With a lot of the same features that make the Converse All Star such a good choice for deadlifting, the Vans Old Skool are an equally great choice.
One particular difference with the Vans Old Skool, however, is that they provide a bit extra padding and support throughout the upper, particularly at the ankle, which ultimately leads to a bit more stability overall.
For more information, check out my Vans Old Skool Review.
It’s worth remembering that if you are interested in competing, then barefoot isn’t really an option as shoes are generally required by most, if not all, federations. Equally, most gyms don’t allow it for hygiene reasons. You could get around this by investing in a pair of Deadlift Slippers or Vibrams, which offer much of the same benefits but remove the problem of hygiene!
If you’re someone who can get away with training barefoot though, this is an option worth considering.
For obvious reasons, its number one when it comes to range of motion as you won’t get closer to the floor than this! It’s also great for stability as you can ‘feel’ the ground better and small adjustments and corrections are easier.
It does rely on having strong musculature within your foot though as you don’t have any of the support that you normally would from a good Powerlifting Shoe.
If you’re looking for ways to strengthen your feet for barefoot lifting, check out my Top 5 Foot Strengthening Exercises.
Check out my article on barefoot lifting, where I delve further into the pros and cons.
As mentioned, there aren’t a lot of options on the market when it comes to a dedicated Deadlift Shoe. But if you are looking for that level of specificity and none of the other options above are what you are looking for, I would recommend checking out the Sabo Deadlift Shoe. They have pretty much everything you would need in a good Deadlift Shoe and most people will not be left wanting.
The sole is incredibly thin, bringing your foot as close to the floor as possible without going barefoot and provides plenty of grip. Another feature that I particularly like is that the sole material comes up around the sides of your heel and toe, this is particularly advantageous when Sumo Deadlifting with all that lateral force involved.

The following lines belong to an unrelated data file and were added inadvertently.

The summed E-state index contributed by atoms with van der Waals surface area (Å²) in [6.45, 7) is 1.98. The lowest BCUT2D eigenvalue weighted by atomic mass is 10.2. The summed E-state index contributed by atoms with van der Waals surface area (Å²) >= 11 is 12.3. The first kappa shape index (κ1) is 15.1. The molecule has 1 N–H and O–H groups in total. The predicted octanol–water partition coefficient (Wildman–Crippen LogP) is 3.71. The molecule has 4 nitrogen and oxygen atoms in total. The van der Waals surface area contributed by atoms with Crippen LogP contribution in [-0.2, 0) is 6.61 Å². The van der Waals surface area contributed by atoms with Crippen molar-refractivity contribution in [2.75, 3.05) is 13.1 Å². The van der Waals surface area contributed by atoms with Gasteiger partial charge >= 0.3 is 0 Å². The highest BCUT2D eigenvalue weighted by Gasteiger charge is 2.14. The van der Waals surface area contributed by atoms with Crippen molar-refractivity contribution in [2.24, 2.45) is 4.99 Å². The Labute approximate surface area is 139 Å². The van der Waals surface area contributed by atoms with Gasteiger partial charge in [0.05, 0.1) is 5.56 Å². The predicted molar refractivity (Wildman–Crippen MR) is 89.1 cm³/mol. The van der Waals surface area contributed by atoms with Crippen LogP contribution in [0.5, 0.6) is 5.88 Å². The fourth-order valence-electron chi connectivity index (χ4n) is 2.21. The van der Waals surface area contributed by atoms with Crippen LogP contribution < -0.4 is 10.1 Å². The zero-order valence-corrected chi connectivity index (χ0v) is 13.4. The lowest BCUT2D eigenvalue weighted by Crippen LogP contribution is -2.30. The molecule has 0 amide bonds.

Another great feature is that they come with two straps for added security. The first is similar to that of a Wrestling Shoe and comes around the front of your shin, locking your ankle joint in, and the second comes over the top of your foot or metatarsal, keeping all that musculature nice and tight, which will reduce lost energy in the lift.
It’s hard to find a better-equipped shoe for the Deadlift.
Weightlifting Shoes are of course, as the name suggests, built with heavy lifting in mind and this results in a lot of their features being beneficial to the Deadlift.
The overall construction is designed to lock your foot in, and a metatarsal strap is not an uncommon feature. They don’t typically have a high topped design as they lend themselves more to Olympic lifts which require a bit more ankle mobility.
The sole is usually a hard material such as TPU or stacked leather, which provides the ideal platform to push from, however it’s the heel of the sole where the Weightlifting Shoe stumbles. Its raised, usually by about 0.75” – 1” and as we discussed earlier, we want to reduce the distance the bar travels, not increase it. It also puts you in a more forward position, which for some may not be a bad thing, but for me, it just doesn’t suit my mechanics and leverages.
If you’re convinced a Weightlifting Shoe is right for you, then check out the Adidas Powerlift 4s or the Inov-8 Fastlift 335, which have a slightly less aggressive heel than most other alternatives in this bracket.
So there we have it, one lift but five completely different options to consider. At the moment, the majority of my Deadlift training alternates between barefoot, Converse All Stars, and Sabos.
Ultimately, personal preference will always win and there is no right or wrong choice here. So if you can, try out a few of the options and go with the one that suits you best.